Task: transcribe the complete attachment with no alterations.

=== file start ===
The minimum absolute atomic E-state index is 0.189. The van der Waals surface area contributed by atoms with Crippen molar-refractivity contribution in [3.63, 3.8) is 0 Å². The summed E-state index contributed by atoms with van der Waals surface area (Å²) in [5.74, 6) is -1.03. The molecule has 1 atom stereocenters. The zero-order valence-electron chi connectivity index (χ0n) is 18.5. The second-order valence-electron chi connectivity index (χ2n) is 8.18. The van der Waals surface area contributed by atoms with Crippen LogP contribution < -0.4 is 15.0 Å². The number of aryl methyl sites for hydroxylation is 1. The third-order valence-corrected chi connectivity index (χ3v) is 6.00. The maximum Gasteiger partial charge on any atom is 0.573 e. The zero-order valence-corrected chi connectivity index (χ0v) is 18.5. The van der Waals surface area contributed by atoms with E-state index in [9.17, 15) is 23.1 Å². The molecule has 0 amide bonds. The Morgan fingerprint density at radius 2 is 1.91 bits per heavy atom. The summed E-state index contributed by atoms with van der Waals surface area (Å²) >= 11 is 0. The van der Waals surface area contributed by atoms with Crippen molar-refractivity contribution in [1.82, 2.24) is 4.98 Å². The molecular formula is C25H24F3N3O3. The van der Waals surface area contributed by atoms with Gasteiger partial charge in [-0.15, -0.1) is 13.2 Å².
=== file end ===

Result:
The minimum absolute atomic E-state index is 0.189. The van der Waals surface area contributed by atoms with Crippen molar-refractivity contribution in [3.63, 3.8) is 0 Å². The summed E-state index contributed by atoms with van der Waals surface area (Å²) in [5.74, 6) is -1.03. The molecule has 1 atom stereocenters. The zero-order valence-electron chi connectivity index (χ0n) is 18.5. The second-order valence-electron chi connectivity index (χ2n) is 8.18. The van der Waals surface area contributed by atoms with Crippen LogP contribution < -0.4 is 15.0 Å². The number of aryl methyl sites for hydroxylation is 1. The third-order valence-corrected chi connectivity index (χ3v) is 6.00. The maximum Gasteiger partial charge on any atom is 0.573 e. The zero-order valence-corrected chi connectivity index (χ0v) is 18.5. The van der Waals surface area contributed by atoms with E-state index in [9.17, 15) is 23.1 Å². The molecule has 0 amide bonds. The Morgan fingerprint density at radius 2 is 1.91 bits per heavy atom. The summed E-state index contributed by atoms with van der Waals surface area (Å²) >= 11 is 0. The van der Waals surface area contributed by atoms with Crippen molar-refractivity contribution in [1.82, 2.24) is 4.98 Å². The molecular formula is C25H24F3N3O3. The van der Waals surface area contributed by atoms with Gasteiger partial charge in [-0.15, -0.1) is 13.2 Å².